"With music these days you hear a bunch of 4/4, straightforward stuff — which is sick. I like [that] stuff, it's easy to listen to," says Lilly. "But we want to be weird. I love older stuff like Converge, so I want to be [out there]. But with the new music, I want some parts to be [simpler] because sometimes you get these younger kids that can't comprehend what's happening. They're like, 'Oh this is sick!' and then you just change it."
Currently, Lilly lives in Greensboro, while the rest of Chamber remain in Nashville, and he formally left Orthodox to focus entirely on his new band after that initial joint tour. He also has a day job — serving at a BBQ restaurant — which he's held down for the past three years. ("They're really cool about letting me take time off," he says.) Right now the group is working on a debut full-length for 2019, a process that is making Lilly feel a bit restless. It's frustrating to be far away from his teammates as they're piecing together their next chapter. "I'm not there while they're writing music. Before every tour I go down three or four days before just to rehearse," he explains. "That's definitely challenging, but we're fortunate enough to have enough money saved up so we can travel."
That being said, Lilly isn't sure what's next for him personally. He has found himself caught in a place very familiar to any musician who's garnered a ton of buzz in a short amount of time. It's only been a matter of months since he was thrust into position at the head of a supremely exciting hardcore band, and suddenly, the thing he's been doing casually for years — playing music with his friends — appears more like a job than it ever has before in his life.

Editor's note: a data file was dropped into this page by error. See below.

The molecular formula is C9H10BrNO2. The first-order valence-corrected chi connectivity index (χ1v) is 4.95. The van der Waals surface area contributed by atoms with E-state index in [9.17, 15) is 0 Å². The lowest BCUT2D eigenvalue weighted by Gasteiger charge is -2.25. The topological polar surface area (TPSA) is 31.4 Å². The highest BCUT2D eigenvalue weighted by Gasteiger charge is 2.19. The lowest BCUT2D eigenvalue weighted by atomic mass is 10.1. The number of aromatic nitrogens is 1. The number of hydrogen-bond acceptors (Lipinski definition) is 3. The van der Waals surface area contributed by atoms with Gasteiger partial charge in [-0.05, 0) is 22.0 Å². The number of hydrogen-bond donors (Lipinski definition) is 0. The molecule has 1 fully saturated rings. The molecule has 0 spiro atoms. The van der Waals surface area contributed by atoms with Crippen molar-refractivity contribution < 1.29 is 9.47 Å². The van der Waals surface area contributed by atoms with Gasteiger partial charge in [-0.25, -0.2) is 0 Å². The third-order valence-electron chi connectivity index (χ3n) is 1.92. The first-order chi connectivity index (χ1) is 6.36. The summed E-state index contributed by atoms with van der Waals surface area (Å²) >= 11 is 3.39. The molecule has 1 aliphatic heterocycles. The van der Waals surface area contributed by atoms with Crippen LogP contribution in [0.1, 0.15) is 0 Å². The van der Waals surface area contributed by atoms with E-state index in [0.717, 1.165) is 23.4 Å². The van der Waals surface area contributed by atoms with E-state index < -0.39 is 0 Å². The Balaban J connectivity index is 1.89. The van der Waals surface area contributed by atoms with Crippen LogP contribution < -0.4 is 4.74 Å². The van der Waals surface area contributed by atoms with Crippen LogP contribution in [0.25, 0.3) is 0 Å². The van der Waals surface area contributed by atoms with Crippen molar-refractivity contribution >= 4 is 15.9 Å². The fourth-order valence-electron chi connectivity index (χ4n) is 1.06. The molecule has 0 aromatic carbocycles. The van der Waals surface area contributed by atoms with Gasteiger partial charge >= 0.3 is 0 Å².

At the beginning of 2019, he made the resolution to move to Nashville before the end of the year. After all, he's mastered the twists and turns of Chamber's carnage, and is excited to make a debut full-length statement for a growing bulwark of fans. But already, he admits he's beginning to have some second thoughts. "I want to move but I also play in bands in North Carolina. So it's like, do I want to drop everything and go to Nashville, or do I want to stay here and make everything work, because at this point we have made everything work," he says. "My family is here, I've built a relationship with everyone at my work. Do I want to drop everything, get a new job, and move in with my bandmates?"
It will be an interesting 2019 for Lilly, and an interesting 2019 for Chamber. Eventually, in a world where the band hits their potential, Lilly might look back and laugh about the time in his life where he was afraid of leaving his old job in the dust. But there's not a lot of money in metalcore, especially the smart, techy, multi-act movements that Chamber manage to fit into two-minutes-or-less. Each member has been playing in bands since they were kids. You can understand why they might want to pinch themselves first, to make sure that it's all really happening.